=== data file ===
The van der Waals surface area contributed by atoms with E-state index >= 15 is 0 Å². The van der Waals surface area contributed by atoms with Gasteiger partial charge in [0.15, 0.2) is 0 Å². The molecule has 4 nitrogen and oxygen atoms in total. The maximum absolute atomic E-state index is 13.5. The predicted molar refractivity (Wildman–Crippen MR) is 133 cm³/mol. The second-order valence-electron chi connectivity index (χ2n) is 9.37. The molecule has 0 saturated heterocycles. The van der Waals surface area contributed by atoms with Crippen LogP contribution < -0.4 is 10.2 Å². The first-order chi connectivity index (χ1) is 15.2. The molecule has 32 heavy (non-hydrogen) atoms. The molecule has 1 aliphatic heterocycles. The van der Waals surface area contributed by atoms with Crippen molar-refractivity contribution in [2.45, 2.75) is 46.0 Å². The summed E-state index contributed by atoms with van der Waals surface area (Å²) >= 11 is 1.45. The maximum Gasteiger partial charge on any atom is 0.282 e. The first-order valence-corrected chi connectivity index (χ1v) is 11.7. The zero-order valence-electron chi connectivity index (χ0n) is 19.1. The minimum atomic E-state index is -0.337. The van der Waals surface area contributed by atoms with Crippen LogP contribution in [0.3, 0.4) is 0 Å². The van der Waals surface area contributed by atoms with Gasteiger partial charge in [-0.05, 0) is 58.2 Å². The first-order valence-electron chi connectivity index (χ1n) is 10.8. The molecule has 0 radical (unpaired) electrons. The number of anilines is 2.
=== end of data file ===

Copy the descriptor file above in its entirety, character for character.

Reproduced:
The van der Waals surface area contributed by atoms with E-state index >= 15 is 0 Å². The van der Waals surface area contributed by atoms with Gasteiger partial charge in [0.15, 0.2) is 0 Å². The molecule has 4 nitrogen and oxygen atoms in total. The maximum absolute atomic E-state index is 13.5. The predicted molar refractivity (Wildman–Crippen MR) is 133 cm³/mol. The second-order valence-electron chi connectivity index (χ2n) is 9.37. The molecule has 0 saturated heterocycles. The van der Waals surface area contributed by atoms with Crippen LogP contribution < -0.4 is 10.2 Å². The first-order chi connectivity index (χ1) is 15.2. The molecule has 32 heavy (non-hydrogen) atoms. The molecule has 1 aliphatic heterocycles. The van der Waals surface area contributed by atoms with Crippen molar-refractivity contribution in [2.45, 2.75) is 46.0 Å². The summed E-state index contributed by atoms with van der Waals surface area (Å²) >= 11 is 1.45. The maximum Gasteiger partial charge on any atom is 0.282 e. The first-order valence-corrected chi connectivity index (χ1v) is 11.7. The zero-order valence-electron chi connectivity index (χ0n) is 19.1. The minimum atomic E-state index is -0.337. The van der Waals surface area contributed by atoms with Crippen LogP contribution in [0.3, 0.4) is 0 Å². The van der Waals surface area contributed by atoms with Gasteiger partial charge in [-0.05, 0) is 58.2 Å². The first-order valence-electron chi connectivity index (χ1n) is 10.8. The molecule has 0 radical (unpaired) electrons. The number of anilines is 2.